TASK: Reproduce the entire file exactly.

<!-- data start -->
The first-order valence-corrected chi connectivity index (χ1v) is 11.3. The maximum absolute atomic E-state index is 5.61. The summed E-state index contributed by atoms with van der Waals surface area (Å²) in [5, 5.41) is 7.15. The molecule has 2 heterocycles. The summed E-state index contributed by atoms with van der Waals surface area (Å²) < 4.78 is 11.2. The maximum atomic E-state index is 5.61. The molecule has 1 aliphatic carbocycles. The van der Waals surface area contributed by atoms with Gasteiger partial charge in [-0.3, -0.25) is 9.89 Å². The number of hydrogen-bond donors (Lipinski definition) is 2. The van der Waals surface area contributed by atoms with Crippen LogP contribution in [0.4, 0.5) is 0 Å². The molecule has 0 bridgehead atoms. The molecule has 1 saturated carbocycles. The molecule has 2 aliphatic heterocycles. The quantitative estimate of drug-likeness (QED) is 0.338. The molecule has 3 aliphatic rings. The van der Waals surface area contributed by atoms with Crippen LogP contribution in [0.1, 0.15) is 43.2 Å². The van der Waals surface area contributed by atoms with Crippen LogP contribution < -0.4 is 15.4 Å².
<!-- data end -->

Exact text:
The first-order valence-corrected chi connectivity index (χ1v) is 11.3. The maximum absolute atomic E-state index is 5.61. The summed E-state index contributed by atoms with van der Waals surface area (Å²) in [5, 5.41) is 7.15. The molecule has 2 heterocycles. The summed E-state index contributed by atoms with van der Waals surface area (Å²) < 4.78 is 11.2. The maximum atomic E-state index is 5.61. The molecule has 1 aliphatic carbocycles. The van der Waals surface area contributed by atoms with Gasteiger partial charge in [-0.3, -0.25) is 9.89 Å². The number of hydrogen-bond donors (Lipinski definition) is 2. The van der Waals surface area contributed by atoms with Crippen LogP contribution in [0.4, 0.5) is 0 Å². The molecule has 0 bridgehead atoms. The molecule has 1 saturated carbocycles. The molecule has 2 aliphatic heterocycles. The quantitative estimate of drug-likeness (QED) is 0.338. The molecule has 3 aliphatic rings. The van der Waals surface area contributed by atoms with Crippen LogP contribution in [0.1, 0.15) is 43.2 Å². The van der Waals surface area contributed by atoms with Crippen LogP contribution < -0.4 is 15.4 Å².